NOW IS THE TIME
MANGO Mangifera indica var. Manila Anacardiceae
Donated by: Fullerton Arboretum and planted in 1997 (r.f.- 07)
Common names: Mango, mangot, manga, manja, mangoro, and mangue
The common mango is native to Eastern India, Burma and Malay. The mango belongs to the family Anacardiaceae, a family related to the poison oak and poison ivy. So it is not surprising that mangoes will cause a rash and reaction for some who consume them or touch the milky juice. Mangoes are of
mainly tropical species with few in the temperate species. There are over 1000 varieties, but only 350 are propagated for commercial nurseries. Perhaps some are duplicates by different names.
The tree is an erect tree with a broad canopy. In the tropics the tree grows much larger than it does here, up to 100 feet. The tree is long lived, with some specimens known to be 300 years old. The tree is nearly evergreen, and the new leaves are rosy, bronze in color, turning dark green as they age.
Seedling trees live more than 100 years, whereas grafted ones live only 80 years or less.
Magnifera species are grown below an altitude of 1000 feet, but there are some varieties that will grow at up to 2000 feet in altitude. The shape of the tree canopy depends on its ecogeographical location and on the space available for its development. On shallow soils the growth is stunted, and
some cultivars have been trained to be creepers.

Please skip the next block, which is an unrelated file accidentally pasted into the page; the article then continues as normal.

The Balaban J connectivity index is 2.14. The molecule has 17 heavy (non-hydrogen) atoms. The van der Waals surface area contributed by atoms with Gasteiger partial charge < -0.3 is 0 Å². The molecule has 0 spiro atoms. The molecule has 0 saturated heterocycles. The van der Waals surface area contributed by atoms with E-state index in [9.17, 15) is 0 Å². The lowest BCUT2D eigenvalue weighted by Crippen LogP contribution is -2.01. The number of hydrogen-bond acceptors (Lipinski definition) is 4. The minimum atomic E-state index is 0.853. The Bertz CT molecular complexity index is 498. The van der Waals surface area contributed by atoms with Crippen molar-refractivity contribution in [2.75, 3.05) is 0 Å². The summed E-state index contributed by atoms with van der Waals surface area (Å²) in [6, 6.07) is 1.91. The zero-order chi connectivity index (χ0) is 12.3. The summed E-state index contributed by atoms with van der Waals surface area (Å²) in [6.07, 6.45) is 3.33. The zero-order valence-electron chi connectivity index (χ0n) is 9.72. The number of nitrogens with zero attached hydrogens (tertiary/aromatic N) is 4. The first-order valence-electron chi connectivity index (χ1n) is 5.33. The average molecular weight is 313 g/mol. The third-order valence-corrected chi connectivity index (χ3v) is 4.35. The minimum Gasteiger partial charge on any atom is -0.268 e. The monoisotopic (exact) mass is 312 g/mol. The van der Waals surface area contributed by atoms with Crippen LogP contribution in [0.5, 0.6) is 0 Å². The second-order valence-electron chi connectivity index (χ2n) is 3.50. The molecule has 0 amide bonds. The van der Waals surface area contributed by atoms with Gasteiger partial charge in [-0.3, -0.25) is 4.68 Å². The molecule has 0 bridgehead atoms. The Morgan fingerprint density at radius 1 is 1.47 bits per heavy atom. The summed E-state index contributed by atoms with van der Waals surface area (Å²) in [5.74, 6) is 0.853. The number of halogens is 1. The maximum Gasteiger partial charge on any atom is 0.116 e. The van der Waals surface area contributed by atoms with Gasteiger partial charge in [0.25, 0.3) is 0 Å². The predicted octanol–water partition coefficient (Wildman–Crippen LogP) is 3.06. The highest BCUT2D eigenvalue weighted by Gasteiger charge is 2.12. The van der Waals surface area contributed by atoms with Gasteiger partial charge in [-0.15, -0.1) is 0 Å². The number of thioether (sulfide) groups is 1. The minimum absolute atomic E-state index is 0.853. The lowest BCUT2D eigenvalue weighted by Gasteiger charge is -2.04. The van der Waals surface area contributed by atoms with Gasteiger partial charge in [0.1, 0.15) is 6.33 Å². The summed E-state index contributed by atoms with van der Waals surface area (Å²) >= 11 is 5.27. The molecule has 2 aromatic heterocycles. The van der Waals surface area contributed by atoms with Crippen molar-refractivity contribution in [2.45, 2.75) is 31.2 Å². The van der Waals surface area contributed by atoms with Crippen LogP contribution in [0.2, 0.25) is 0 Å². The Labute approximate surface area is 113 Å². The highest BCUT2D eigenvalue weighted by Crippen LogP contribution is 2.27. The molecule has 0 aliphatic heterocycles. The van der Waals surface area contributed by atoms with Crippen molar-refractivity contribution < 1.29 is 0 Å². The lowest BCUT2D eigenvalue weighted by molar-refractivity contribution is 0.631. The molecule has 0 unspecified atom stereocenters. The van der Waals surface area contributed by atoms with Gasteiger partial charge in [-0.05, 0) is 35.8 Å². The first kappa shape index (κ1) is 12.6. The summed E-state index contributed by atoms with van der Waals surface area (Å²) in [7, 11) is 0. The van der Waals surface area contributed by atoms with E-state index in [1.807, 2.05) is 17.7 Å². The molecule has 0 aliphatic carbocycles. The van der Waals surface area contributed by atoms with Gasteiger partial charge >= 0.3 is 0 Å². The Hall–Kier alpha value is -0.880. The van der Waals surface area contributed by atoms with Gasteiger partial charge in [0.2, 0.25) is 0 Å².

The mango bark is usually dark grey-brown to black, rather smooth, peeling off in irregular thick pieces. The bark contains resin (78%), gum (15%) and some tannic acid.
Temperatures down to 26º F are damaging and often killing for the plant.
The flowers, produced by the hundreds, are small, reddish-yellow, borne in a showy pyramidal branched cluster at the tips of the branches.
The fruits may be round, oval or kidney shaped, often with a beak at the apex. The skin is leathery, fairly thick, aromatic, and ranges in color from green to yellow to orange-yellow to dark red to purple. The mango fruit sizes range from 2 to 10 inches in length and they weigh from 4 ounces to 5 lbs. Some have a "turpentine" odor and flavor, while others are pleasant in flavor. The flesh ranges from pale-yellow to deep-orange and essentially peach-like texture.
The fruit has a single stone, pale yellowish-white, somewhat woody, flattened, and either oval or kidney-shaped. Within the stone is the starchy seed that could be monoembryonic (single sprouting) or polyembryonic (more than one sprout).
The root system consists of a long unbranched long tap, 18 to 20 feet long, plus a dense mass of superficial feeder roots. Feeder roots develop at the base of the trunk; these produce anchor roots, and sometimes a group of feeder roots develops above the water table. The fibrous root system extends away from the drip line.